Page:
Blue Dogs Have More to Lose Than Progressives

Responding to the Progressive Block strategy, which was designed to put the Progressive Caucus on equal footing with Blue Dogs, Ezra Klein seems to conclude that Progressives can never have more influence than Blue Dogs. This is because Blue Dogs only have incentives to oppose must-pass Democratic legislation, while Progressives only have incentives to support it:


What, in other words, is the endgame of this strategy? The hope seems to be that Rahm Emanuel turns his attention to beating Blue Dogs, rather than liberals, into line. Maybe. But what makes people think that's possible? What's his actual leverage against vulnerable Democrats voting for initiatives their voters don't obviously support in districts Barack Obama didn't win at a time when the president is no longer popular?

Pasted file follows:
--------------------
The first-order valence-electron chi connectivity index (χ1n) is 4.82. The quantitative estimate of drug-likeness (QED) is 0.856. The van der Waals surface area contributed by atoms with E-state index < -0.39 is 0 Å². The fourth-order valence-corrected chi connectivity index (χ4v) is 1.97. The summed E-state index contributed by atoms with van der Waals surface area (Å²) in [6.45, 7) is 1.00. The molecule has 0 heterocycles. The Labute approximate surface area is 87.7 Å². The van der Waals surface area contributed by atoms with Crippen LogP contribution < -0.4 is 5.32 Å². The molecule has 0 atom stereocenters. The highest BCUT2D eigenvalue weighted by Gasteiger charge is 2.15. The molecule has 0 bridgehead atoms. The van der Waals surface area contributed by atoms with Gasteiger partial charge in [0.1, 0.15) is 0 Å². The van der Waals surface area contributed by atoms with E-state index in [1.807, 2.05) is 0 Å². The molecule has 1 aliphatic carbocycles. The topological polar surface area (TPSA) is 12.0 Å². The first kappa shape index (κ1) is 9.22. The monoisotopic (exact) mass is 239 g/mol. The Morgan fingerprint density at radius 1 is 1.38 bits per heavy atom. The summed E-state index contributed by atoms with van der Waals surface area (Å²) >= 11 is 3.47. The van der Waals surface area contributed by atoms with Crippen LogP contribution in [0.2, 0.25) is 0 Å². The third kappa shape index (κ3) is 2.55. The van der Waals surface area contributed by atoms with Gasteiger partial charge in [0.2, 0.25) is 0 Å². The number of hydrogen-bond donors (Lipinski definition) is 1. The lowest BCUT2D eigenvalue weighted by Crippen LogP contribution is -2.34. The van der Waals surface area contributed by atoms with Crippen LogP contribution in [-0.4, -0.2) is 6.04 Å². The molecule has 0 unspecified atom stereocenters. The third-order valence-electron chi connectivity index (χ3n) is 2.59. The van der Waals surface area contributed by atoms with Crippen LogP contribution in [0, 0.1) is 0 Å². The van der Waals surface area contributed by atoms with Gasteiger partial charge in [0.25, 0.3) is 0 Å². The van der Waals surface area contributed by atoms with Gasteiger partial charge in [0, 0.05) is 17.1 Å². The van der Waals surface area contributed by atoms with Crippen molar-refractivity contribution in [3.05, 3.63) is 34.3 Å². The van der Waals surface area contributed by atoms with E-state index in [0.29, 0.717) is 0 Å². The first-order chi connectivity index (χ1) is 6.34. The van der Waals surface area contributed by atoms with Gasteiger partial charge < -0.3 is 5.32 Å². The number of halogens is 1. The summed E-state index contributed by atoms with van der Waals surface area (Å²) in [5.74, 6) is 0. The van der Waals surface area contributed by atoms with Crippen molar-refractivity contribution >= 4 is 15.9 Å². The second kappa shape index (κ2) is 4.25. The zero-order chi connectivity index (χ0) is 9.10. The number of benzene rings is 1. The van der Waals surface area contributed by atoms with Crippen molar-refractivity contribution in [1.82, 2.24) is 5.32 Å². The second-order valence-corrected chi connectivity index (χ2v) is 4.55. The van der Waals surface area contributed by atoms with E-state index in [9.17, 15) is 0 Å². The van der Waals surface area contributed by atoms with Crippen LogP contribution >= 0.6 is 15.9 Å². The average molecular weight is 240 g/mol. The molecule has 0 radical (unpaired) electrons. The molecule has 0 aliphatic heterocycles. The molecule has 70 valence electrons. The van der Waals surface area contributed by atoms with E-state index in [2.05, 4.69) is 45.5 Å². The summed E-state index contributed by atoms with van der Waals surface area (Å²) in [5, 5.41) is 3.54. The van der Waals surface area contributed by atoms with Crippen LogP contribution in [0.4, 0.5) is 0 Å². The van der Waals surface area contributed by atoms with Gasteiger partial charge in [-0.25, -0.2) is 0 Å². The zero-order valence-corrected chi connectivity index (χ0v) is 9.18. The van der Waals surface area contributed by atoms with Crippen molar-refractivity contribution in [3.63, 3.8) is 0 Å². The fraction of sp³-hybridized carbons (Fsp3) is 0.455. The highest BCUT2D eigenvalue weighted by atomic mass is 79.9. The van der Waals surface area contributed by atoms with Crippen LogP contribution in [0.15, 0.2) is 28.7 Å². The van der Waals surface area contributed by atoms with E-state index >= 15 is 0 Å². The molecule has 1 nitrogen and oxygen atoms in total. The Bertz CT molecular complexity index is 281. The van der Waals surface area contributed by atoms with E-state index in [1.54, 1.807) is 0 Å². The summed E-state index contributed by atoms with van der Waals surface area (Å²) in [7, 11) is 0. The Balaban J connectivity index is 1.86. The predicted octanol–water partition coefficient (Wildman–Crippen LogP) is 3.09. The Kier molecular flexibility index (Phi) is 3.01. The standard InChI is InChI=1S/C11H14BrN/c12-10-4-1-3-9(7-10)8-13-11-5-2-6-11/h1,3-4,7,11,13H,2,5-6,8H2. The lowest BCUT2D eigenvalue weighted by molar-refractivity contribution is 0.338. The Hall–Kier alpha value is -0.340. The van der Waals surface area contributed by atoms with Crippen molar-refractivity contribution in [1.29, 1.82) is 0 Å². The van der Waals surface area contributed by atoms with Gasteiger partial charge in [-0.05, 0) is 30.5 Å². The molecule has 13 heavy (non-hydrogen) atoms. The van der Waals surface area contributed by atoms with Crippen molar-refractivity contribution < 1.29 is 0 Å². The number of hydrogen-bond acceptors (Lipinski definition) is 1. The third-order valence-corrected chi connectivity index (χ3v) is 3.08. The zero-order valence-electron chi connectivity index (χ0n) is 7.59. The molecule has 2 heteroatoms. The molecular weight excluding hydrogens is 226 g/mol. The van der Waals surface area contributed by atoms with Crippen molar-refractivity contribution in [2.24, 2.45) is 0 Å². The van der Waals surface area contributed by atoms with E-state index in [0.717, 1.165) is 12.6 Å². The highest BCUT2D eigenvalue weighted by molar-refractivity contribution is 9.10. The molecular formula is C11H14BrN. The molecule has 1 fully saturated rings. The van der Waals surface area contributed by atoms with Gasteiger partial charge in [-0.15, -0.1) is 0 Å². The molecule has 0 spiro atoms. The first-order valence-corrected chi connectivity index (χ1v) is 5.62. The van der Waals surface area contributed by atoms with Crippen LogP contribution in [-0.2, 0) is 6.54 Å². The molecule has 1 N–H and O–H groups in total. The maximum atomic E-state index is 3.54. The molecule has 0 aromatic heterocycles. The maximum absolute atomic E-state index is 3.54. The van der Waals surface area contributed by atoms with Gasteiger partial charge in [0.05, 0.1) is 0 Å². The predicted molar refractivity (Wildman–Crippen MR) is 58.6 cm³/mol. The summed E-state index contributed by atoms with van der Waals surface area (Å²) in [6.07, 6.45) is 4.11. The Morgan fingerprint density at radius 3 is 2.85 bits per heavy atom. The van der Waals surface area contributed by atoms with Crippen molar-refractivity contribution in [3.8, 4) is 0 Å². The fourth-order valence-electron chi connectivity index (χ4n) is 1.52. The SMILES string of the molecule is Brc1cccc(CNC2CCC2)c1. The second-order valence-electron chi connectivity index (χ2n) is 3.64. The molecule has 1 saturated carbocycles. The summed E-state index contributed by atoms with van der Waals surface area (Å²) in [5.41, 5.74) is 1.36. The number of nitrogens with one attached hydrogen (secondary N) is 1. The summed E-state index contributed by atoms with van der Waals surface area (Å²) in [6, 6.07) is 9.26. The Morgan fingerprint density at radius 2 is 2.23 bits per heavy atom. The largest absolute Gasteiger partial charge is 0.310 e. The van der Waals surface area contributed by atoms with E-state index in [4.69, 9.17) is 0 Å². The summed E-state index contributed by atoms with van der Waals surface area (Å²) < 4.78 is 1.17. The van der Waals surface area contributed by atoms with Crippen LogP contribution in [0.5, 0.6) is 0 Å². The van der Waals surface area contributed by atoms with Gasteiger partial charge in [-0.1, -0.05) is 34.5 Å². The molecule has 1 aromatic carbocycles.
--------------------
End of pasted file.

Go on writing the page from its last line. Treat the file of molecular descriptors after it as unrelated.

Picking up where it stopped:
There's no successful model for blunting the power of centrists to write -- or kill -- the final compromise.(...)

The outcome of this strategy, then, seems to be that the Democratic Party pretty much collapses into infighting and fails to pass its top priorities and loses a bunch of seats in the next election. The media explains that the liberal Nancy Pelosi and her liberal House Democrats caused the electoral disaster, or that Democrats couldn't agree on an agenda.(...)

But it's hard to imagine that liberals will ever beat the Blue Dogs at their own game. The likelier outcome is that everybody loses.

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